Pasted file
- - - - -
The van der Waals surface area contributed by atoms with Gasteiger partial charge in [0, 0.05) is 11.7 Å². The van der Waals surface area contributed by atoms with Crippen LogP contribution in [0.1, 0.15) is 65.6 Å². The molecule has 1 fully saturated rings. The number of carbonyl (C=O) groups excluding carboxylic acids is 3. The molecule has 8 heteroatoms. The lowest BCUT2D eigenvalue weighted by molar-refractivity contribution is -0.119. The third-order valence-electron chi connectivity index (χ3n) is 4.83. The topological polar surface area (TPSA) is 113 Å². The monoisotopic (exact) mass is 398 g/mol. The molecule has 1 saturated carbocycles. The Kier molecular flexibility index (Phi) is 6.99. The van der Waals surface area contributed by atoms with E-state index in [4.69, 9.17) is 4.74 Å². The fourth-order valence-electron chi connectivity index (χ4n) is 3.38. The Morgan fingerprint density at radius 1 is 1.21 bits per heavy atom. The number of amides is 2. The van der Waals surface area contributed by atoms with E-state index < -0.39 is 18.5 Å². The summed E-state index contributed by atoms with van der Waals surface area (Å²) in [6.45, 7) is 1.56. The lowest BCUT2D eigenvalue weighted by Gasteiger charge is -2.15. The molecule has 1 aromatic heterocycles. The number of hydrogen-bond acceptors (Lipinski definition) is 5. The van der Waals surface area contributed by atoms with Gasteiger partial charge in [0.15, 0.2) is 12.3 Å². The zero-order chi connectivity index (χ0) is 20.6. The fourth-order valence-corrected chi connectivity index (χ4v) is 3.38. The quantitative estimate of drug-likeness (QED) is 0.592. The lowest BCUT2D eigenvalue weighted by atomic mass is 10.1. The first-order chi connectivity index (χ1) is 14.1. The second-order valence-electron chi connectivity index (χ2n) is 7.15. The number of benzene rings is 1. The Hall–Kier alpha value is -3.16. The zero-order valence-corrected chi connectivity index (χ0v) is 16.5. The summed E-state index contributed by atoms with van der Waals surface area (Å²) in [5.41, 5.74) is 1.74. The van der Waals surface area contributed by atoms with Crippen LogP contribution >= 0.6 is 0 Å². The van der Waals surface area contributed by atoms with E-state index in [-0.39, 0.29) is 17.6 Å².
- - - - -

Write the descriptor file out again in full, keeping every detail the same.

The van der Waals surface area contributed by atoms with Gasteiger partial charge in [0, 0.05) is 11.7 Å². The van der Waals surface area contributed by atoms with Crippen LogP contribution in [0.1, 0.15) is 65.6 Å². The molecule has 1 fully saturated rings. The number of carbonyl (C=O) groups excluding carboxylic acids is 3. The molecule has 8 heteroatoms. The lowest BCUT2D eigenvalue weighted by molar-refractivity contribution is -0.119. The third-order valence-electron chi connectivity index (χ3n) is 4.83. The topological polar surface area (TPSA) is 113 Å². The monoisotopic (exact) mass is 398 g/mol. The molecule has 1 saturated carbocycles. The Kier molecular flexibility index (Phi) is 6.99. The van der Waals surface area contributed by atoms with E-state index in [4.69, 9.17) is 4.74 Å². The fourth-order valence-electron chi connectivity index (χ4n) is 3.38. The Morgan fingerprint density at radius 1 is 1.21 bits per heavy atom. The number of amides is 2. The van der Waals surface area contributed by atoms with E-state index < -0.39 is 18.5 Å². The summed E-state index contributed by atoms with van der Waals surface area (Å²) in [6.45, 7) is 1.56. The lowest BCUT2D eigenvalue weighted by Gasteiger charge is -2.15. The molecule has 1 aromatic heterocycles. The number of hydrogen-bond acceptors (Lipinski definition) is 5. The van der Waals surface area contributed by atoms with Gasteiger partial charge in [0.15, 0.2) is 12.3 Å². The zero-order chi connectivity index (χ0) is 20.6. The fourth-order valence-corrected chi connectivity index (χ4v) is 3.38. The quantitative estimate of drug-likeness (QED) is 0.592. The lowest BCUT2D eigenvalue weighted by atomic mass is 10.1. The first-order chi connectivity index (χ1) is 14.1. The second-order valence-electron chi connectivity index (χ2n) is 7.15. The number of benzene rings is 1. The Hall–Kier alpha value is -3.16. The zero-order valence-corrected chi connectivity index (χ0v) is 16.5. The summed E-state index contributed by atoms with van der Waals surface area (Å²) in [5.41, 5.74) is 1.74. The van der Waals surface area contributed by atoms with Crippen LogP contribution >= 0.6 is 0 Å². The van der Waals surface area contributed by atoms with E-state index in [-0.39, 0.29) is 17.6 Å².